Group I comprised 120 patients (90 females and 30 males), with a mean age of 20.3 years (range 17.2–31.6 years). The patients’ dentoskeletal deformities were distributed as follows: 45 cases of class II skeletal malocclusion (37.5%), 40 cases of class III skeletal malocclusion (33.3%), 18 cases of skeletal asymmetry (15%), 9 cases of hyperdivergent facial pattern (7.5%), and 8 cases of hypodivergent facial pattern (6.7%). All 120 patients underwent bimaxillary orthognathic surgery with simultaneous facial lipofilling procedures. In each case, the same lipofilling protocol was performed at the end of the skeletal surgery.
Group II comprised 90 patients (53 females and 37 males), with a mean age of 19.8 years (range 16.0–38.6 years). All 90 patients underwent bimaxillary orthognathic surgery performed alone, without additional facial lipofilling procedures. The patients’ dentoskeletal deformities were distributed as follows: 33 cases of class II skeletal malocclusion (36.7%), 25 cases of class III skeletal malocclusion (27.8%), 16 cases of skeletal asymmetry (17.8%), 10 cases of hyperdivergent facial pattern (11.1%), and 6 cases of hypodivergent facial pattern (6.7%).
The modified Coleman’s technique was adopted, with slight modification, and was updated by the authors for use in the autologous fat transfer. For the patients in group I, various areas of the face were injected, such as the temple, orbit and lids, malar and submalar areas, cheek, lips, chin, mandibular borders, mandibular angles, and any other part of the face requiring augmentation. The fat grafting sites were defined preoperatively for each patient, based on a clinical evaluation performed by the surgical team; these sites were marked on a sheet depicting a reproduction of a face. Complete photographic documentation was obtained preoperatively, including the three-quarters facial view, in order to plan the optimal midfacial contour and mandibular border enhancement.
Fat graft harvesting, processing, and injecting procedures were performed after all of the orthognathic surgical incisions had been sutured. The lateral thigh and lower lateral abdomen were chosen as donor sites for fat graft harvesting. No infiltration or tumescent technique was used. A 3-mm blunt suction cannula (custom-made) was connected to a 10-ml syringe. An adequate amount of fat was gently aspirated using finger pressure on the plunger of the syringe to minimize trauma to the fat particles. The aspirated material was then processed under sterile conditions, and the fat was purified free of blood and oil. Centrifugation was avoided. The material was placed in a tea ball with a very fine filter (holes smaller than 0.4 mm) and plunged into serum at 30–35 °C for 15–20 s. For the injections, the cannulae used were of several different lengths (from 5 to 7 cm) and cross-sections (0.5 and 0.7 mm (custom-made) or 0.9 and 1.2 mm (Tulip Medical, a Division of Black Tie Medical Inc., San Diego, CA, USA)).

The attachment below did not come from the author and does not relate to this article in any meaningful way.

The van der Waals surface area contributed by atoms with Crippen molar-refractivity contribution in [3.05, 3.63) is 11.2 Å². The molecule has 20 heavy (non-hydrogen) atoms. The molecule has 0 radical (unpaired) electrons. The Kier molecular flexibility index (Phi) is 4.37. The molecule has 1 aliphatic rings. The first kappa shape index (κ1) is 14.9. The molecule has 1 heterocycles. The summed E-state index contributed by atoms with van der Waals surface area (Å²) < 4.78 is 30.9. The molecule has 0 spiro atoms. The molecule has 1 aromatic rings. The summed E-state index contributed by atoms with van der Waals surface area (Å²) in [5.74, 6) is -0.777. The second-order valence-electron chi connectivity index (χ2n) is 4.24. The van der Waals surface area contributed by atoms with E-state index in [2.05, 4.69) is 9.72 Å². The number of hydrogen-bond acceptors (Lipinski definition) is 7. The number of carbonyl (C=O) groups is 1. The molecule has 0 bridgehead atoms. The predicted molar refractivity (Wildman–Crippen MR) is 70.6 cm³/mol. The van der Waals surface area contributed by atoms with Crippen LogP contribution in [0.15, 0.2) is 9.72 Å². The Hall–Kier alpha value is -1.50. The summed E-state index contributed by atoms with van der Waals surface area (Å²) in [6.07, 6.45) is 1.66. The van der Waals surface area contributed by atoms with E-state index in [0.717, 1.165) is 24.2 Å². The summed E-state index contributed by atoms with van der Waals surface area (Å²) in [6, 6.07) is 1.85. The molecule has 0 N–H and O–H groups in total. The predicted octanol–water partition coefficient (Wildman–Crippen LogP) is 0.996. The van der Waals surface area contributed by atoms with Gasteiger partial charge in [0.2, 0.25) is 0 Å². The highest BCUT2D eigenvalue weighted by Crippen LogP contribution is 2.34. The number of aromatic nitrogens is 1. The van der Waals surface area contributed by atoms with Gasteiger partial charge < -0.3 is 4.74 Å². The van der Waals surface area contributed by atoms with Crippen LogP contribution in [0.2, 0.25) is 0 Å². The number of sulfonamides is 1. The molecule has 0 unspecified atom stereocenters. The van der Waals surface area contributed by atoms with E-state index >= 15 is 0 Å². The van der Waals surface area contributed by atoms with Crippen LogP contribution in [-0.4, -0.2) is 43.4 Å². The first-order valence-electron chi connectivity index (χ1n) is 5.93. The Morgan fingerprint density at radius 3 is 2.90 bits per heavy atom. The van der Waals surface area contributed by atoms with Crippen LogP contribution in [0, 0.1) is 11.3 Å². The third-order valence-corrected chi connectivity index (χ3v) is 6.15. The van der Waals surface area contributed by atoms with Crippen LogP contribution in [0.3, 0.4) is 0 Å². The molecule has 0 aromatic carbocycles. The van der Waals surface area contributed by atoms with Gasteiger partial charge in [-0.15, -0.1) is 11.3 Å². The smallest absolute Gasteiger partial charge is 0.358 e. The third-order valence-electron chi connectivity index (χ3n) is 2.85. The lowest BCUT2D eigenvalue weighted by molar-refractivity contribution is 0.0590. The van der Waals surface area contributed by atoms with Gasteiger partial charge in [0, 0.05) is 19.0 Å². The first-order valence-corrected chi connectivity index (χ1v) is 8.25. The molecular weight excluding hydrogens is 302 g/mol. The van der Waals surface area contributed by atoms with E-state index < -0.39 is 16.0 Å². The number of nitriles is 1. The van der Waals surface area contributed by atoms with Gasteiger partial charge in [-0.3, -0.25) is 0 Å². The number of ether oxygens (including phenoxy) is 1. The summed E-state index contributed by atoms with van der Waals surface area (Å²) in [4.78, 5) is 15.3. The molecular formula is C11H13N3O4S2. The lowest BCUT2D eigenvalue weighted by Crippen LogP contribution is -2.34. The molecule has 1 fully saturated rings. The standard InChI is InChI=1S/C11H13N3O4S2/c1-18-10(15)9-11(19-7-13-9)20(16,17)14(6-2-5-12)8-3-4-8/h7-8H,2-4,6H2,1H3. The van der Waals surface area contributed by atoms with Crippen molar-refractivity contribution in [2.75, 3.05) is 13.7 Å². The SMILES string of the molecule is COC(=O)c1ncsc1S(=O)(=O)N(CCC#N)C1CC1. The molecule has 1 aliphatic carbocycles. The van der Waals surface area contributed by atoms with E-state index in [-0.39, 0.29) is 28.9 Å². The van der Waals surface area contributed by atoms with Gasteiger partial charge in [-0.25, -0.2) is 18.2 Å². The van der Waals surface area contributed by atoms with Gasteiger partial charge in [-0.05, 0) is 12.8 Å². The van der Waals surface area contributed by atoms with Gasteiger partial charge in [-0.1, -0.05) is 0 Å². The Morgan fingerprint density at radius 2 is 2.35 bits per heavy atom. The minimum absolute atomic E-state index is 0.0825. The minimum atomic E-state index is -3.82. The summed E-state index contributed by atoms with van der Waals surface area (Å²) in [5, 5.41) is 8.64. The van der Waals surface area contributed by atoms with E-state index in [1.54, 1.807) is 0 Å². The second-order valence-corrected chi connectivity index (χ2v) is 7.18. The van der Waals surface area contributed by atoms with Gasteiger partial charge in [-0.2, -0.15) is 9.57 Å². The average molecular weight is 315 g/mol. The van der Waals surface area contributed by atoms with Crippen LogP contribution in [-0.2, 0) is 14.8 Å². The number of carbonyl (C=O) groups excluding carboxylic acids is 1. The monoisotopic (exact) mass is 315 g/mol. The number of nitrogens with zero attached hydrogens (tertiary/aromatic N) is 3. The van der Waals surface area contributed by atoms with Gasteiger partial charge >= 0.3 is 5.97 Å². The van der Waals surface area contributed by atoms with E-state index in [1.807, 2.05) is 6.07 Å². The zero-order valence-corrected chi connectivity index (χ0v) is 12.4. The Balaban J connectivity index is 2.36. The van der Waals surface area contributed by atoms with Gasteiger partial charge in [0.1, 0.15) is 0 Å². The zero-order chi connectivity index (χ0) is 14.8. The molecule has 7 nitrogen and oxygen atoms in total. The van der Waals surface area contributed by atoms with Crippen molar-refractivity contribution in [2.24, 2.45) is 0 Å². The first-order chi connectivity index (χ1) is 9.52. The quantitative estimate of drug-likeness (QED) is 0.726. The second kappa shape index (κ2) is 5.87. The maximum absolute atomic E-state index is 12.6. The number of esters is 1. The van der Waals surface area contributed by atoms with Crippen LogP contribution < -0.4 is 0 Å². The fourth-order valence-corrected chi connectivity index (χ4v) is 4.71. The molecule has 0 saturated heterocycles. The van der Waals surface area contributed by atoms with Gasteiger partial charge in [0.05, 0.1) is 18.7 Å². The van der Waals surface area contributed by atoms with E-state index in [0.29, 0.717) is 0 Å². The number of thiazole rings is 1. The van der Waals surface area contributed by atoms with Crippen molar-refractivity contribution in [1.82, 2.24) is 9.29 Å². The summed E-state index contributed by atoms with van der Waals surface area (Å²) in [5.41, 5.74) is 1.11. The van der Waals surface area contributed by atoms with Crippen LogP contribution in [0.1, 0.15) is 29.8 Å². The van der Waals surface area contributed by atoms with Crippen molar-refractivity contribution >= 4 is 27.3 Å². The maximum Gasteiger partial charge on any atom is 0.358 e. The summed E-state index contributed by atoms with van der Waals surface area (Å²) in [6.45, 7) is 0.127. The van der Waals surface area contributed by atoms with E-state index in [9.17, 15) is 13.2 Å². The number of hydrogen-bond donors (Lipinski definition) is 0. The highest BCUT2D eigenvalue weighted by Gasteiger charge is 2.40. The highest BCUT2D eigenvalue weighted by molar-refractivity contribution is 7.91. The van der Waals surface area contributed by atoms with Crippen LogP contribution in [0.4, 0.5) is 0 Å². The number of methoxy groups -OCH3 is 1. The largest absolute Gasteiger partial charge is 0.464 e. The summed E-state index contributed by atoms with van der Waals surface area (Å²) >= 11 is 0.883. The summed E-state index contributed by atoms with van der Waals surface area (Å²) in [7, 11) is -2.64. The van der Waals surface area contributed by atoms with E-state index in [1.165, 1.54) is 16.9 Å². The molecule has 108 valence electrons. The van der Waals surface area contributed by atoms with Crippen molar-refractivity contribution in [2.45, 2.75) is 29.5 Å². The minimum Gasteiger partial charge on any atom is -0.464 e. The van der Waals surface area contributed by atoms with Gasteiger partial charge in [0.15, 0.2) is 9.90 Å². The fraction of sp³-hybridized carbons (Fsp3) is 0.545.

Table 1 shows the sites of injection, levels of injection, corresponding recommended cannula types, and ranges of fat amounts injected into the patients in group I. For these patients, the surgical team determined the amount of fluid fat to inject using the extent of the deficiencies in terms of volume or thickness at each facial site. At many sites, the smallest smooth cannula (with a diameter between 0.5 and 0.9 mm, referred to as ‘micro’ in Table 1 ) was used, but a larger cannula (with a diameter of 1.2 mm, referred to as ‘macro’ in Table 1 ) was preferred for the deeper, malar, or mandibular areas.
|Facial site of fat injection||Anatomical level of fat injection a||Type of cannula used for fat injection||Amount of fat injected (ml)|
|Cheek and submalar||Intermediate||Macro||2.0–5.0|
|Lateral orbital and suborbital||Periosteal||Micro||1.0–3.0|
|Malar and zygomatic arch||Intermediate, SubQ, periosteal||Micro–macro||3.0–10.0|
|Temple and front||SubQ||Micro||2.0–5.0|
|Mentum/submentum||SubQ and periosteal||Micro–macro||2.0–5.0|
|Superficial tear trough||Periosteal||Micro||0.3–1.0|
|Brow roll and upper orbit||Periosteal||Micro||0.5–3.0|
|White rolls (upper lip)||SubQ and dermal||Micro||0.3–1.0|
|Philtral columns||SubQ and dermal||Micro sharp||0.3–0.6|
|Mandibular angle prominence||SubQ and periosteal||Macro||3.0–10.0|
|Mandibular borders and contours||Intermediate and periosteal||Micro–macro||3.0–10.0|
|Paranasal and nasolabial fold||Intermediate and SubQ||Micro–macro||1.0–3.0|
a The ‘intermediate’ level corresponds to virtual spaces. The ‘periosteal’ level could be injected if the periosteum had not been detached to perform the skeletal procedures. Subcutaneous compartments injected with fat are listed as ‘SubQ’.
Three levels of injection were considered: periosteal or deeper, intermediate, and superficial. The periosteal level is above the periosteum in areas not related to the surgical dissection resulting from the jaw osteotomies. The intermediate plane corresponds to virtual spaces. For example, the malar and buccal fat pads underlying the superficial musculo-aponeurotic system or the intermuscular or interligamentous virtual spaces, represent an intermediate level of injection. Fat micrografts were intentionally not injected inside the muscles so that the muscular dynamics were not disrupted and the amount of resorption due to muscular pump activity was reduced. The most superficial anatomical plane of injection corresponds to subcutaneous fat compartments, which have been well described. The fluid status of the injected material allowed for very superficial grafting, such as in the dermal layers of the labial philtral crest or in the white roll border to accentuate the Cupid’s bow. To fill the dermis and define philtral crests, the use of a sharp needle was necessary. Increased lip volumes were obtained by injection into the submucosal level using microcannulae.